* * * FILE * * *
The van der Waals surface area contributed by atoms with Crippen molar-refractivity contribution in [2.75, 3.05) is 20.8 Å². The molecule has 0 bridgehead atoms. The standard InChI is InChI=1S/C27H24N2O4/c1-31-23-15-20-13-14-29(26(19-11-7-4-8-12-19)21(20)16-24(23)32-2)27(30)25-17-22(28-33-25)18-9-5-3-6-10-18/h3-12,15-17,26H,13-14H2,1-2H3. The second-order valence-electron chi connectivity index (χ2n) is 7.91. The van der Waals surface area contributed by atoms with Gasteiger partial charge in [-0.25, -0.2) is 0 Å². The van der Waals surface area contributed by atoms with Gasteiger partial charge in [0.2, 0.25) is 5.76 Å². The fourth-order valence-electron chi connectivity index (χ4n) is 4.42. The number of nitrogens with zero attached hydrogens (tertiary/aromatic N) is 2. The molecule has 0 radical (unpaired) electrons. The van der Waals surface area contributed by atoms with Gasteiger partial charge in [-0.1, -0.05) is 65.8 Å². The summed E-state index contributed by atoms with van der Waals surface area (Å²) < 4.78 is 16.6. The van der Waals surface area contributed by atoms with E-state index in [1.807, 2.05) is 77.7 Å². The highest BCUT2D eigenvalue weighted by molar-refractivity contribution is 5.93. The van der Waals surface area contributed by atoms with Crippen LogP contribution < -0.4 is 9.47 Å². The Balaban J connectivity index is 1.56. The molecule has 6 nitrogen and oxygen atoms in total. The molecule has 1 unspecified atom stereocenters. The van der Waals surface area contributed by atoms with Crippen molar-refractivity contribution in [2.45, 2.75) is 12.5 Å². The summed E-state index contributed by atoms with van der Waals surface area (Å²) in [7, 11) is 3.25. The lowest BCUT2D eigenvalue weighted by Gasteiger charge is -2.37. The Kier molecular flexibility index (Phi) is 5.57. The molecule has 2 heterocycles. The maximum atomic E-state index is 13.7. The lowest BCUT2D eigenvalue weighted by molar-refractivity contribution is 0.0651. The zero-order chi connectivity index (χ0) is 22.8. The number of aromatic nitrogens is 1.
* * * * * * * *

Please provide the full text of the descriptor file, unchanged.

The van der Waals surface area contributed by atoms with Crippen molar-refractivity contribution in [2.75, 3.05) is 20.8 Å². The molecule has 0 bridgehead atoms. The standard InChI is InChI=1S/C27H24N2O4/c1-31-23-15-20-13-14-29(26(19-11-7-4-8-12-19)21(20)16-24(23)32-2)27(30)25-17-22(28-33-25)18-9-5-3-6-10-18/h3-12,15-17,26H,13-14H2,1-2H3. The second-order valence-electron chi connectivity index (χ2n) is 7.91. The van der Waals surface area contributed by atoms with Gasteiger partial charge in [-0.25, -0.2) is 0 Å². The van der Waals surface area contributed by atoms with Gasteiger partial charge in [0.2, 0.25) is 5.76 Å². The fourth-order valence-electron chi connectivity index (χ4n) is 4.42. The number of nitrogens with zero attached hydrogens (tertiary/aromatic N) is 2. The molecule has 0 radical (unpaired) electrons. The van der Waals surface area contributed by atoms with Gasteiger partial charge in [-0.1, -0.05) is 65.8 Å². The summed E-state index contributed by atoms with van der Waals surface area (Å²) < 4.78 is 16.6. The van der Waals surface area contributed by atoms with E-state index in [1.807, 2.05) is 77.7 Å². The highest BCUT2D eigenvalue weighted by molar-refractivity contribution is 5.93. The van der Waals surface area contributed by atoms with Crippen LogP contribution < -0.4 is 9.47 Å². The Balaban J connectivity index is 1.56. The molecule has 6 nitrogen and oxygen atoms in total. The molecule has 1 unspecified atom stereocenters. The van der Waals surface area contributed by atoms with Crippen molar-refractivity contribution in [2.45, 2.75) is 12.5 Å². The summed E-state index contributed by atoms with van der Waals surface area (Å²) in [7, 11) is 3.25. The lowest BCUT2D eigenvalue weighted by Gasteiger charge is -2.37. The Kier molecular flexibility index (Phi) is 5.57. The molecule has 2 heterocycles. The maximum atomic E-state index is 13.7. The lowest BCUT2D eigenvalue weighted by molar-refractivity contribution is 0.0651. The zero-order chi connectivity index (χ0) is 22.8. The number of aromatic nitrogens is 1.